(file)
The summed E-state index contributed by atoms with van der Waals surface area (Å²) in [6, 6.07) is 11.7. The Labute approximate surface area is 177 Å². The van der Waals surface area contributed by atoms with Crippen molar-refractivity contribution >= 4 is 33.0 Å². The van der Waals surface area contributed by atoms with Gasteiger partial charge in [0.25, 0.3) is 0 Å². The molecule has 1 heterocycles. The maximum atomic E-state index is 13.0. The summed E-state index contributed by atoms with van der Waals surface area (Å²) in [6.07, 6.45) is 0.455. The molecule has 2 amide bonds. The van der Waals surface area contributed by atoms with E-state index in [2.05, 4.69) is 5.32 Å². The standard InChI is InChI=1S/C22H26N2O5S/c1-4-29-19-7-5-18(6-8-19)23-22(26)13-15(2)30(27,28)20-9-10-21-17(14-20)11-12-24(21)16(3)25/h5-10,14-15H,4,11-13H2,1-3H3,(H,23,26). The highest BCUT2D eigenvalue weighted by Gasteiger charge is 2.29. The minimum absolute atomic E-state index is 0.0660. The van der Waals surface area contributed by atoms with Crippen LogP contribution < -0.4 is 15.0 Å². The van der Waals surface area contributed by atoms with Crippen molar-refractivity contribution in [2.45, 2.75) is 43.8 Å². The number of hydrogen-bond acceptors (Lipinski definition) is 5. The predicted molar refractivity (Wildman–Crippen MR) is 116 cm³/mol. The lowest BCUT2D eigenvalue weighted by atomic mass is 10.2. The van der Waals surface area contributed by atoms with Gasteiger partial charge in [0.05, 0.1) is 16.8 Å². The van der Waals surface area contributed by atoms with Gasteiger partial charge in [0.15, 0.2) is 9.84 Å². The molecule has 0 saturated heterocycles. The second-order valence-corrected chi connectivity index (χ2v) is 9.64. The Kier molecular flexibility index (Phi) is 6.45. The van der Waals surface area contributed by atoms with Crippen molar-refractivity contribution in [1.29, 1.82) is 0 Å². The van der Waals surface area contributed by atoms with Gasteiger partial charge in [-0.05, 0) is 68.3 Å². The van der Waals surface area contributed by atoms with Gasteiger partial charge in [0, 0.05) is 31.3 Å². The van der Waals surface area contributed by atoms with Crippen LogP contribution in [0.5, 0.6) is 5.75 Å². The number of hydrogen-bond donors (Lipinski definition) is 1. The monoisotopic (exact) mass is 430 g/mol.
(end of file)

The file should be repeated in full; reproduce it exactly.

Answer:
The summed E-state index contributed by atoms with van der Waals surface area (Å²) in [6, 6.07) is 11.7. The Labute approximate surface area is 177 Å². The van der Waals surface area contributed by atoms with Crippen molar-refractivity contribution >= 4 is 33.0 Å². The van der Waals surface area contributed by atoms with Gasteiger partial charge in [0.25, 0.3) is 0 Å². The molecule has 1 heterocycles. The maximum atomic E-state index is 13.0. The summed E-state index contributed by atoms with van der Waals surface area (Å²) in [6.07, 6.45) is 0.455. The molecule has 2 amide bonds. The van der Waals surface area contributed by atoms with E-state index in [2.05, 4.69) is 5.32 Å². The standard InChI is InChI=1S/C22H26N2O5S/c1-4-29-19-7-5-18(6-8-19)23-22(26)13-15(2)30(27,28)20-9-10-21-17(14-20)11-12-24(21)16(3)25/h5-10,14-15H,4,11-13H2,1-3H3,(H,23,26). The highest BCUT2D eigenvalue weighted by Gasteiger charge is 2.29. The minimum absolute atomic E-state index is 0.0660. The van der Waals surface area contributed by atoms with Crippen LogP contribution < -0.4 is 15.0 Å². The van der Waals surface area contributed by atoms with Crippen molar-refractivity contribution in [2.45, 2.75) is 43.8 Å². The number of hydrogen-bond acceptors (Lipinski definition) is 5. The predicted molar refractivity (Wildman–Crippen MR) is 116 cm³/mol. The lowest BCUT2D eigenvalue weighted by atomic mass is 10.2. The van der Waals surface area contributed by atoms with Gasteiger partial charge in [0.05, 0.1) is 16.8 Å². The van der Waals surface area contributed by atoms with Gasteiger partial charge in [0.15, 0.2) is 9.84 Å². The molecule has 0 saturated heterocycles. The second-order valence-corrected chi connectivity index (χ2v) is 9.64. The Kier molecular flexibility index (Phi) is 6.45. The van der Waals surface area contributed by atoms with Crippen molar-refractivity contribution in [1.29, 1.82) is 0 Å². The van der Waals surface area contributed by atoms with Gasteiger partial charge in [-0.05, 0) is 68.3 Å². The van der Waals surface area contributed by atoms with Gasteiger partial charge in [0, 0.05) is 31.3 Å². The van der Waals surface area contributed by atoms with Crippen LogP contribution in [0.5, 0.6) is 5.75 Å². The number of hydrogen-bond donors (Lipinski definition) is 1. The monoisotopic (exact) mass is 430 g/mol.